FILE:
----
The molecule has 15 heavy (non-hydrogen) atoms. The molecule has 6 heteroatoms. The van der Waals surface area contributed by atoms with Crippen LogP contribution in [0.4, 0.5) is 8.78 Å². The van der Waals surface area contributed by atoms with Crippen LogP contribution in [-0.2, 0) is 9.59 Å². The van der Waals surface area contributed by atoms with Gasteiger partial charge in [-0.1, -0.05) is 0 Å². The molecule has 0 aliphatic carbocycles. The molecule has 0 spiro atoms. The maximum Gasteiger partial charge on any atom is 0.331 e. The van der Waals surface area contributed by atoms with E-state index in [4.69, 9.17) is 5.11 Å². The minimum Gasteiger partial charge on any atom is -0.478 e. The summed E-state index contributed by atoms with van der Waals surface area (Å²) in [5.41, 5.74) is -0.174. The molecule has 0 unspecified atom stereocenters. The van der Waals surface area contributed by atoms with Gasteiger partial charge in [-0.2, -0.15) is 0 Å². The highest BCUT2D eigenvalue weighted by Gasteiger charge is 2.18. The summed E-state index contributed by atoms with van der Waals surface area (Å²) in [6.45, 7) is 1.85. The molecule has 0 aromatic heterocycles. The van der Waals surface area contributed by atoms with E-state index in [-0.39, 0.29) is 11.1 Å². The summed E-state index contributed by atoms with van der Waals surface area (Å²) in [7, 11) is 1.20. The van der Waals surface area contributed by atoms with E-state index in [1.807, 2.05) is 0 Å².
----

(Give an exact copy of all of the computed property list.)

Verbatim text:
The molecule has 15 heavy (non-hydrogen) atoms. The molecule has 6 heteroatoms. The van der Waals surface area contributed by atoms with Crippen LogP contribution in [0.4, 0.5) is 8.78 Å². The van der Waals surface area contributed by atoms with Crippen LogP contribution in [-0.2, 0) is 9.59 Å². The van der Waals surface area contributed by atoms with Gasteiger partial charge in [-0.1, -0.05) is 0 Å². The molecule has 0 aliphatic carbocycles. The molecule has 0 spiro atoms. The maximum Gasteiger partial charge on any atom is 0.331 e. The van der Waals surface area contributed by atoms with E-state index in [4.69, 9.17) is 5.11 Å². The minimum Gasteiger partial charge on any atom is -0.478 e. The summed E-state index contributed by atoms with van der Waals surface area (Å²) in [5.41, 5.74) is -0.174. The molecule has 0 unspecified atom stereocenters. The van der Waals surface area contributed by atoms with Gasteiger partial charge in [-0.2, -0.15) is 0 Å². The highest BCUT2D eigenvalue weighted by Gasteiger charge is 2.18. The summed E-state index contributed by atoms with van der Waals surface area (Å²) in [6.45, 7) is 1.85. The molecule has 0 aromatic heterocycles. The van der Waals surface area contributed by atoms with E-state index in [-0.39, 0.29) is 11.1 Å². The summed E-state index contributed by atoms with van der Waals surface area (Å²) in [7, 11) is 1.20. The van der Waals surface area contributed by atoms with E-state index in [1.807, 2.05) is 0 Å².